There is evidence that eDNA can enhance the adhesion of S. mutans to hydrophobic surfaces and subsequently increase the viscoelasticity of the biofilms [6,7,8, 58]. aPDT using Emo-CS-NPs led to a significant reduction of eDNA levels. Similar to the Kim et al. [35] results, our foundlings demonstrate that eDNA levels in biofilms are dependent on the CFUs in the biofilms, and the lactic acid production of S. mutans biofilms. Also, the results presented here indicate that lactic acid production of biofilm in aPDT group decreased by 72.4% when compared with the control group.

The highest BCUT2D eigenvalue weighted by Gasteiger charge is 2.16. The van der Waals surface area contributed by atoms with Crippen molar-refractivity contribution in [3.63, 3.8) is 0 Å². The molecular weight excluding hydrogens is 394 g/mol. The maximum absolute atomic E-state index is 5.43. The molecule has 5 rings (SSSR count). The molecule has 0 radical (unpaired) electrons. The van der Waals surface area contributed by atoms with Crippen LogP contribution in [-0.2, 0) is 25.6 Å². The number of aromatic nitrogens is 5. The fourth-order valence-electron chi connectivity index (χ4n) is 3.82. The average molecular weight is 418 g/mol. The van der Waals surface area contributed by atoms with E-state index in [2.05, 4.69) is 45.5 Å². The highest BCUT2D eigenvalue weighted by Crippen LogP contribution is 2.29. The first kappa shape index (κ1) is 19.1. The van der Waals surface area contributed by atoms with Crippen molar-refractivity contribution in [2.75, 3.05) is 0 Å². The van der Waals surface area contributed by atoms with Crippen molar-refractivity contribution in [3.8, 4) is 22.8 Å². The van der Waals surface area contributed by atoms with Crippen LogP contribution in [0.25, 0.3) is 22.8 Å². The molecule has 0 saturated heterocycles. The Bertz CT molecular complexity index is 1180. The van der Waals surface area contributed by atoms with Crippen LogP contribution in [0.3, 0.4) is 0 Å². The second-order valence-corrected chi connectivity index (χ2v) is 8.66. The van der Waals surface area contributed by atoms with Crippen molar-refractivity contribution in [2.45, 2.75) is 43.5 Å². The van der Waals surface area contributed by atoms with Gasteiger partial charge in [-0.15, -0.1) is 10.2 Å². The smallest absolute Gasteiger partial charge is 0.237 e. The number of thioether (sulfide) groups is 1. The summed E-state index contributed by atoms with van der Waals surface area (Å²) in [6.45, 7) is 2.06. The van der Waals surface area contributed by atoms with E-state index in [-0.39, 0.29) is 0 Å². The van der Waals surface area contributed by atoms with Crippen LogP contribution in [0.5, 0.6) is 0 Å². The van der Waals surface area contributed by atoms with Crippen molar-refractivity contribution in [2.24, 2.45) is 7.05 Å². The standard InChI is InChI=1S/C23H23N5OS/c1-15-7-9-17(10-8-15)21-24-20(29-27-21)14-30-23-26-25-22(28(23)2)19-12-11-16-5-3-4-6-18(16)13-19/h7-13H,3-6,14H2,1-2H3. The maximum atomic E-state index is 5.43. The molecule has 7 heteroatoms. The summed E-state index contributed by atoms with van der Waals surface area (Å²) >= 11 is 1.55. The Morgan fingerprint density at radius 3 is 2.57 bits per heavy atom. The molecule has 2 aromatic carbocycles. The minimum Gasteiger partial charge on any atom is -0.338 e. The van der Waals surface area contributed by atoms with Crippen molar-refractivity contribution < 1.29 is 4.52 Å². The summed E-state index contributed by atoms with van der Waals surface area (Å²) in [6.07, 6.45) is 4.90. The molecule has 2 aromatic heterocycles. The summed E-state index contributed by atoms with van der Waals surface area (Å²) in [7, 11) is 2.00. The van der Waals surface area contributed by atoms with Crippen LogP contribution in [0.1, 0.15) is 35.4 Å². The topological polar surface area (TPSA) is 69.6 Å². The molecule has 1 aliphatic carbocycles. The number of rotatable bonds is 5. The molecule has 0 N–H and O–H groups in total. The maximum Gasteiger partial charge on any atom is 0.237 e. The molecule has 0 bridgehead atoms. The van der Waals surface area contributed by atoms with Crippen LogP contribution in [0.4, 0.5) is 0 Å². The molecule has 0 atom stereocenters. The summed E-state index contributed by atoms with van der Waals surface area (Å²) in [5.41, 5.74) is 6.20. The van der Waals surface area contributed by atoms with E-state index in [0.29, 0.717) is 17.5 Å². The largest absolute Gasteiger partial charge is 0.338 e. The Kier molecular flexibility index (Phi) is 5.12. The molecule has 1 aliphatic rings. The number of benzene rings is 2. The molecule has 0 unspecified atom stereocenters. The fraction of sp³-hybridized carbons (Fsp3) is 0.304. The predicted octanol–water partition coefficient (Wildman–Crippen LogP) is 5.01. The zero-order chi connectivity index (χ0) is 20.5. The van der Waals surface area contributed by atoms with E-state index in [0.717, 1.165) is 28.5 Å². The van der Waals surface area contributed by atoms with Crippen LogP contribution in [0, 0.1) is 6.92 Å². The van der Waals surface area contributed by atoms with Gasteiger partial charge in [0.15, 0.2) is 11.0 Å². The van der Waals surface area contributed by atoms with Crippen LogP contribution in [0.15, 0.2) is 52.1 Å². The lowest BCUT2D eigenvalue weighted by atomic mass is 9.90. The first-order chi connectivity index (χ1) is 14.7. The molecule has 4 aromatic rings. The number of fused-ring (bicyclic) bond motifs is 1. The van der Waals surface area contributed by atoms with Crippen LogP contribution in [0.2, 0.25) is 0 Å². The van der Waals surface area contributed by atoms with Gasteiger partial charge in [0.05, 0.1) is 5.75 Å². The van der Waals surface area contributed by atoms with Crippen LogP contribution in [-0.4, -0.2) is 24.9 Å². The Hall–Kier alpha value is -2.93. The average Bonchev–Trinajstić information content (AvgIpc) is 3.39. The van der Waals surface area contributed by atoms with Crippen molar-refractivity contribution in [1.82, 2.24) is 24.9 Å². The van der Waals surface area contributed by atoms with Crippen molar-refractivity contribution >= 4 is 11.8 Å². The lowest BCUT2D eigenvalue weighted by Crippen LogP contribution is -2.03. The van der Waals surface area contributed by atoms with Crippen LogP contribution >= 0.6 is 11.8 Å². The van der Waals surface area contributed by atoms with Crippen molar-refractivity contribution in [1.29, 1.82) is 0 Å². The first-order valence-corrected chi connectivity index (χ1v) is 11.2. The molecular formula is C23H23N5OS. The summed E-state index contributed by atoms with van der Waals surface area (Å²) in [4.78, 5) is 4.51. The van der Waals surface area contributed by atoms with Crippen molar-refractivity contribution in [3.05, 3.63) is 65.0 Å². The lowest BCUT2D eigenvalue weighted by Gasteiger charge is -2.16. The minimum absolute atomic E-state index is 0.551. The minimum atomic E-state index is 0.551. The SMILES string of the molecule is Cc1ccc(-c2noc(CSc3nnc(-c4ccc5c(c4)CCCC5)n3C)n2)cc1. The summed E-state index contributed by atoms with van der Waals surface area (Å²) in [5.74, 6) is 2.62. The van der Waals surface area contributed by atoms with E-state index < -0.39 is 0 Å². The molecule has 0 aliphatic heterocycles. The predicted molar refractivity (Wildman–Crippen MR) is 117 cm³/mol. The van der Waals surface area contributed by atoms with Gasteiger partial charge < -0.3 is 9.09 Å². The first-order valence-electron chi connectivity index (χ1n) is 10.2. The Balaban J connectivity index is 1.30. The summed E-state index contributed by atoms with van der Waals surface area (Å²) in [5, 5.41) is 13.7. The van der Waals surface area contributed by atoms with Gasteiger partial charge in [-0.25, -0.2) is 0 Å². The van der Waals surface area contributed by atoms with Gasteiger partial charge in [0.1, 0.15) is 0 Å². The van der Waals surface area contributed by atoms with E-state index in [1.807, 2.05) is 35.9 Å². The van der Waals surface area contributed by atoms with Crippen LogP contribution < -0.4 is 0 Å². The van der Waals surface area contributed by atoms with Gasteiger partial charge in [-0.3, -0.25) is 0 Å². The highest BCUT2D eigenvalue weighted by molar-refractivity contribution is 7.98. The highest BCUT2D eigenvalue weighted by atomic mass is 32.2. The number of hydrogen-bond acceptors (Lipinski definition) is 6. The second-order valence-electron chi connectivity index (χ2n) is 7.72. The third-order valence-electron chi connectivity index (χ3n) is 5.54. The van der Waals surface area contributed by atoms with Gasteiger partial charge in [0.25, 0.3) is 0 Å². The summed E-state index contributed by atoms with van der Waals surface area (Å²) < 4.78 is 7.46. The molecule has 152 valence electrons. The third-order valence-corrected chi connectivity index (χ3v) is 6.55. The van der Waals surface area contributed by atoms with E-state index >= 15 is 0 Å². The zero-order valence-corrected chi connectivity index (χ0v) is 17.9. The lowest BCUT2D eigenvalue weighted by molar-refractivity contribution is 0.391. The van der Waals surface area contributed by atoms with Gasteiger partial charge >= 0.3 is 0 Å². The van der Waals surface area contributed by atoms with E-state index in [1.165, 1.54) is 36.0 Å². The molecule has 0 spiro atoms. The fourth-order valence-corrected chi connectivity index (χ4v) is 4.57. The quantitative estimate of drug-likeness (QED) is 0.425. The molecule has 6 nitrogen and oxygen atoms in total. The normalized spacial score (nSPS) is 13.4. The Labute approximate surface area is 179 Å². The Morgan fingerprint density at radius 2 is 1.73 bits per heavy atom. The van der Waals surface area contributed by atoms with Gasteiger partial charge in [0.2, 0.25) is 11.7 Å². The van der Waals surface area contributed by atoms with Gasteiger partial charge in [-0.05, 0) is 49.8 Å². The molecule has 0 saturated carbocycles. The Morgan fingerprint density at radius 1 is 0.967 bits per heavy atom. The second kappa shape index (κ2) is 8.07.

As previously mentioned, the tooth enamel demineralization and dental caries is initiated through the production of organic acids such as lactic acid by microbial plaques. aPDT can reduce and inhibit the tooth enamel demineralization and dental caries via suppuration of the lactic acid production capacity in S. mutans biofilms [59, 60]. In this study, lactate dehydrogenase calorimetry was employed to assay the lactate concentration. Compared with the control group, the aPDT treatment group showed reduced acid production capacity of plaque biofilm with a significant difference. Consistent with the results of our study, Liang et al. [59] showed that lactic acid production in all aPDT groups except the photosensitizers (methylene blue and hematoporphyrin monomethyl ether) group was statistically lower than that in the normal saline control group.